Control of systemic iron homeostasis by the hemojuvelin-hepcidin axis

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37 Scopus citations


Systemic iron homeostasis is maintained by the coordinate regulation of iron absorption in the duodenum, iron recycling of senescent erythrocytes in macrophages, and mobilization of storage iron in the liver. These processes are controlled by hepcidin, a key iron regulatory hormone. Hepcidin is a 25-amino acid peptide secreted predominantly from hepatocytes. It downregulates ferroportin, the only known iron exporter, and therefore inhibits iron efflux from duodenal enterocytes, macrophages, and hepatocytes into the circulation. Hepcidin expression is regulated positively by body iron load. Although the underlying mechanism of iron-regulated hepcidin expression has not been fully elucidated, several proteins have been identified that participate in this process. Among them, hemojuvelin (HJV) plays a particularly important role. HJV undergoes complicated post-translational processing in an iron-dependent manner, and it interacts with multiple proteins that are essential for iron homeostasis. In this review, I focus on the recent findings that elucidate the role of HJV and its interacting partners in the modulation of hepatic hepcidin expression.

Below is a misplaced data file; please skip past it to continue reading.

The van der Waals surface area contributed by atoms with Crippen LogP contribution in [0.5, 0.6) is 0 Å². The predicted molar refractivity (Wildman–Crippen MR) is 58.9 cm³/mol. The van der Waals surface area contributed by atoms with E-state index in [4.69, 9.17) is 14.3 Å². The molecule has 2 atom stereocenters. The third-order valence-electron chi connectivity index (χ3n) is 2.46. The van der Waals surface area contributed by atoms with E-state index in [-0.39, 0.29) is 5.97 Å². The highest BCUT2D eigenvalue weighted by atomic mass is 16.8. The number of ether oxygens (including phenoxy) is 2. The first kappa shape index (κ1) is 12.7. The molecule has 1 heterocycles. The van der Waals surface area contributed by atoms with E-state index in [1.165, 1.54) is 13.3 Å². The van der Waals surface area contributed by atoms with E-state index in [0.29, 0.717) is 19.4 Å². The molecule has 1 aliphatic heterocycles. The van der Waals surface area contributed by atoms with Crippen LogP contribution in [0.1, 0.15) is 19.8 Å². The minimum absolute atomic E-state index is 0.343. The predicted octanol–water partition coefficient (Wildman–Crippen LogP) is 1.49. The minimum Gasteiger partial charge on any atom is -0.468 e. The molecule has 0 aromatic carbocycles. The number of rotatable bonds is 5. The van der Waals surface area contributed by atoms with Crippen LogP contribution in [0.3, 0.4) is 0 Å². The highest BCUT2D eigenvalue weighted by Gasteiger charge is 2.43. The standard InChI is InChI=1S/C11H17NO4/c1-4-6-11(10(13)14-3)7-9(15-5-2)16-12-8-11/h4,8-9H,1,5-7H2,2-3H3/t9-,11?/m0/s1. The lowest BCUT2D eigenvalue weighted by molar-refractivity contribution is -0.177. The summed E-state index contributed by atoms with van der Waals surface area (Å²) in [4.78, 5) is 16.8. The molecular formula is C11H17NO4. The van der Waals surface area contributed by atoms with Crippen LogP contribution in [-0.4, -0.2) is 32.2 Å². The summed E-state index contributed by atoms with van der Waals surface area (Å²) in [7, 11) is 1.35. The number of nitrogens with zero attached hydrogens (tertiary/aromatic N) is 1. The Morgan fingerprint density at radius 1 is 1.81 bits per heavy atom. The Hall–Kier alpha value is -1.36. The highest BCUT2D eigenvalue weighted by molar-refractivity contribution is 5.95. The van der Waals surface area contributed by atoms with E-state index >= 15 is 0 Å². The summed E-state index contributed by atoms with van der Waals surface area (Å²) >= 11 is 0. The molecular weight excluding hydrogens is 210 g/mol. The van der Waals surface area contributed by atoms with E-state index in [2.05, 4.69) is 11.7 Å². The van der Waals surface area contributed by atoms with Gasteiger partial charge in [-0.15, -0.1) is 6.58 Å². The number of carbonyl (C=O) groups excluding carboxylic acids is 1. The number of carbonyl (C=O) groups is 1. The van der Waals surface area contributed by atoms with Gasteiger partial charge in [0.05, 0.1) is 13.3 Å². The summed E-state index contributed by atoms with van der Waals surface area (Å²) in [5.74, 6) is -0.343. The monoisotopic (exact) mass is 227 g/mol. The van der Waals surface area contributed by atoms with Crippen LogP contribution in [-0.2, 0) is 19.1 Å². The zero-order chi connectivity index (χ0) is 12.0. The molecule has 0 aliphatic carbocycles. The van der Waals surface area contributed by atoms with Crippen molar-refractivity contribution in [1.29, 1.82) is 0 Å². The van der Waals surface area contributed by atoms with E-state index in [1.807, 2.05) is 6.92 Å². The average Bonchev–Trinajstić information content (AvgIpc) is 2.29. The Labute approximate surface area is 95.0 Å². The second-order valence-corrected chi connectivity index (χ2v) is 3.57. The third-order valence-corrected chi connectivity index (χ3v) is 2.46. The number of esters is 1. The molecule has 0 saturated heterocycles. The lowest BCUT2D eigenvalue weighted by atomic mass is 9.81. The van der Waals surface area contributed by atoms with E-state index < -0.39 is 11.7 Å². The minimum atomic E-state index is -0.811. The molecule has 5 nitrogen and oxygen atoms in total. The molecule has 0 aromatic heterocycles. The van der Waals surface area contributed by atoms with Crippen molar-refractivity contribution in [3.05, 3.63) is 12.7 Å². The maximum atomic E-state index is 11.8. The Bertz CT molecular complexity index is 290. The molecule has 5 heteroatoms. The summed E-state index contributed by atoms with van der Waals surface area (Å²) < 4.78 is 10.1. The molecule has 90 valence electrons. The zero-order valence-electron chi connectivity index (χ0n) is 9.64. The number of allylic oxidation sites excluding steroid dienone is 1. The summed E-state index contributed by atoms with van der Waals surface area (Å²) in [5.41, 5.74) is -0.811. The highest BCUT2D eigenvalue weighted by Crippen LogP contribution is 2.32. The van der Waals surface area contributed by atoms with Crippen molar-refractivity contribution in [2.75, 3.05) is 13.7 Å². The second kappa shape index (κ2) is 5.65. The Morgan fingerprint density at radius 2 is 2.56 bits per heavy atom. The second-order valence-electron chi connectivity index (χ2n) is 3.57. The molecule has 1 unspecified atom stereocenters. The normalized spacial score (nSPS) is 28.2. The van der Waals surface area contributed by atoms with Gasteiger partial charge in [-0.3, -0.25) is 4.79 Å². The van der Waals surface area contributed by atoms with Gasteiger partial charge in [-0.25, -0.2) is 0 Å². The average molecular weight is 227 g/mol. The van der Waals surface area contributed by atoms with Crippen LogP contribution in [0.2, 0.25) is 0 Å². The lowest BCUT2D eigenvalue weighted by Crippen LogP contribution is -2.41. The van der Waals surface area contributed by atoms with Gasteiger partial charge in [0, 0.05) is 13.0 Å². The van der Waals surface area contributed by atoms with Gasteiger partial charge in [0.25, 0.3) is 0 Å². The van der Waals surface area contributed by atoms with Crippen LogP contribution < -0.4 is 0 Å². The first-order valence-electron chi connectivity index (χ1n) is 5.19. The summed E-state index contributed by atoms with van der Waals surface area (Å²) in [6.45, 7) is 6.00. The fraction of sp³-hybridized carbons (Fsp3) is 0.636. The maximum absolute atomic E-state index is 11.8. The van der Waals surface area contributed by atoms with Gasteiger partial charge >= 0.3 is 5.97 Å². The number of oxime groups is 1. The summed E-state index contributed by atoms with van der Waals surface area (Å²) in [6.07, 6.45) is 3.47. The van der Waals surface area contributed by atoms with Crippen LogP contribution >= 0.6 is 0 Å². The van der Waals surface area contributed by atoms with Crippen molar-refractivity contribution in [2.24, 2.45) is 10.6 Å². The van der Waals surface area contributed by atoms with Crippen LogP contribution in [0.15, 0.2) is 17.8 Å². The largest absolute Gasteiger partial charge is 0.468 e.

Original languageEnglish (US)
Pages (from-to)38-45
Number of pages8
JournalAdvances in Nutrition
Issue number1
StatePublished - Nov 2010

ASJC Scopus subject areas

  • Food Science
  • Medicine (miscellaneous)
  • Nutrition and Dietetics


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